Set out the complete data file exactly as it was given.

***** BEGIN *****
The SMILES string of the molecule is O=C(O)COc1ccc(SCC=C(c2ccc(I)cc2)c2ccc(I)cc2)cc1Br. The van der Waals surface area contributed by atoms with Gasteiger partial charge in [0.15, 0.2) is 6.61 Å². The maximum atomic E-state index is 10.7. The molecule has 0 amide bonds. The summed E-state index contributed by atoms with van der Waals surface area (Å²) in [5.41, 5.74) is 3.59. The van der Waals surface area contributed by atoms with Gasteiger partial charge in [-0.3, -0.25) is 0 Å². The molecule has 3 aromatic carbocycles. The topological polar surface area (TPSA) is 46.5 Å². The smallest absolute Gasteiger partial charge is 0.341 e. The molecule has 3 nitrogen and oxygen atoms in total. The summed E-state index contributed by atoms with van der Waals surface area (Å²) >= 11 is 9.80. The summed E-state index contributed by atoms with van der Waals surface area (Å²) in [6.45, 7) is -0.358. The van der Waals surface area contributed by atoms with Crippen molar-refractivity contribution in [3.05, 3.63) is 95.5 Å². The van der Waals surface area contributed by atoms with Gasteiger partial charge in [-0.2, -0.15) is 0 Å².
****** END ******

The SMILES string of the molecule is O=C(O)COc1ccc(SCC=C(c2ccc(I)cc2)c2ccc(I)cc2)cc1Br. The van der Waals surface area contributed by atoms with Gasteiger partial charge in [0.15, 0.2) is 6.61 Å². The maximum atomic E-state index is 10.7. The molecule has 0 amide bonds. The summed E-state index contributed by atoms with van der Waals surface area (Å²) in [5.41, 5.74) is 3.59. The van der Waals surface area contributed by atoms with Gasteiger partial charge in [-0.3, -0.25) is 0 Å². The molecule has 3 aromatic carbocycles. The topological polar surface area (TPSA) is 46.5 Å². The smallest absolute Gasteiger partial charge is 0.341 e. The molecule has 3 nitrogen and oxygen atoms in total. The summed E-state index contributed by atoms with van der Waals surface area (Å²) >= 11 is 9.80. The summed E-state index contributed by atoms with van der Waals surface area (Å²) in [6.45, 7) is -0.358. The van der Waals surface area contributed by atoms with Crippen molar-refractivity contribution in [3.05, 3.63) is 95.5 Å². The van der Waals surface area contributed by atoms with Gasteiger partial charge in [-0.2, -0.15) is 0 Å².